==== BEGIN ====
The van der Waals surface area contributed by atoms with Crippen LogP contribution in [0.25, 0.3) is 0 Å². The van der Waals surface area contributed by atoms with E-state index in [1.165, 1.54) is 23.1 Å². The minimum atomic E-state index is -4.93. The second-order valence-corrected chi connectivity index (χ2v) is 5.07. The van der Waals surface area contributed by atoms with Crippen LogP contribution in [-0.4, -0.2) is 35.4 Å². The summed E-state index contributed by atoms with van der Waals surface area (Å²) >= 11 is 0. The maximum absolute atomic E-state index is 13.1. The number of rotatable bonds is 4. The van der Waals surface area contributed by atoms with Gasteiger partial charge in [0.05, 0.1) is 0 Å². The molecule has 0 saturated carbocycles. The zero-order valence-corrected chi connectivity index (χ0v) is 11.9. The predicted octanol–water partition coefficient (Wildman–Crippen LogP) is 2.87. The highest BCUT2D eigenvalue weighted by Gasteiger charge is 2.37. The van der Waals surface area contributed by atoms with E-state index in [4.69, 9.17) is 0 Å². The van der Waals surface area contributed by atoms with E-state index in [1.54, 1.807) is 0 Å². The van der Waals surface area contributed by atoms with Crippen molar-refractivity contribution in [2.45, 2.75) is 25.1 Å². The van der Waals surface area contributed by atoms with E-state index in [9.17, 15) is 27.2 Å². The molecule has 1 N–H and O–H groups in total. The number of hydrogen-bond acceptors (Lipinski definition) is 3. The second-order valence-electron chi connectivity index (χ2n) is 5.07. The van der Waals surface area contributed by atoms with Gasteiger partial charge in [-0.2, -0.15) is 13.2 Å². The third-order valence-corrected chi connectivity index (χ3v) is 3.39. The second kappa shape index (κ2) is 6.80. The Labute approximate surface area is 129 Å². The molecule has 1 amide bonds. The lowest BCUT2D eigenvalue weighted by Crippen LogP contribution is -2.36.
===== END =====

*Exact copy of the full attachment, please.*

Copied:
The van der Waals surface area contributed by atoms with Crippen LogP contribution in [0.25, 0.3) is 0 Å². The van der Waals surface area contributed by atoms with E-state index in [1.165, 1.54) is 23.1 Å². The minimum atomic E-state index is -4.93. The second-order valence-corrected chi connectivity index (χ2v) is 5.07. The van der Waals surface area contributed by atoms with Crippen LogP contribution in [-0.4, -0.2) is 35.4 Å². The summed E-state index contributed by atoms with van der Waals surface area (Å²) >= 11 is 0. The maximum absolute atomic E-state index is 13.1. The number of rotatable bonds is 4. The van der Waals surface area contributed by atoms with Gasteiger partial charge in [0.05, 0.1) is 0 Å². The molecule has 0 saturated carbocycles. The zero-order valence-corrected chi connectivity index (χ0v) is 11.9. The predicted octanol–water partition coefficient (Wildman–Crippen LogP) is 2.87. The highest BCUT2D eigenvalue weighted by Gasteiger charge is 2.37. The van der Waals surface area contributed by atoms with E-state index in [4.69, 9.17) is 0 Å². The van der Waals surface area contributed by atoms with E-state index in [1.54, 1.807) is 0 Å². The van der Waals surface area contributed by atoms with Crippen molar-refractivity contribution in [2.45, 2.75) is 25.1 Å². The van der Waals surface area contributed by atoms with E-state index in [9.17, 15) is 27.2 Å². The molecule has 1 N–H and O–H groups in total. The number of hydrogen-bond acceptors (Lipinski definition) is 3. The second-order valence-electron chi connectivity index (χ2n) is 5.07. The van der Waals surface area contributed by atoms with Gasteiger partial charge in [-0.2, -0.15) is 13.2 Å². The third-order valence-corrected chi connectivity index (χ3v) is 3.39. The second kappa shape index (κ2) is 6.80. The Labute approximate surface area is 129 Å². The molecule has 1 amide bonds. The lowest BCUT2D eigenvalue weighted by Crippen LogP contribution is -2.36.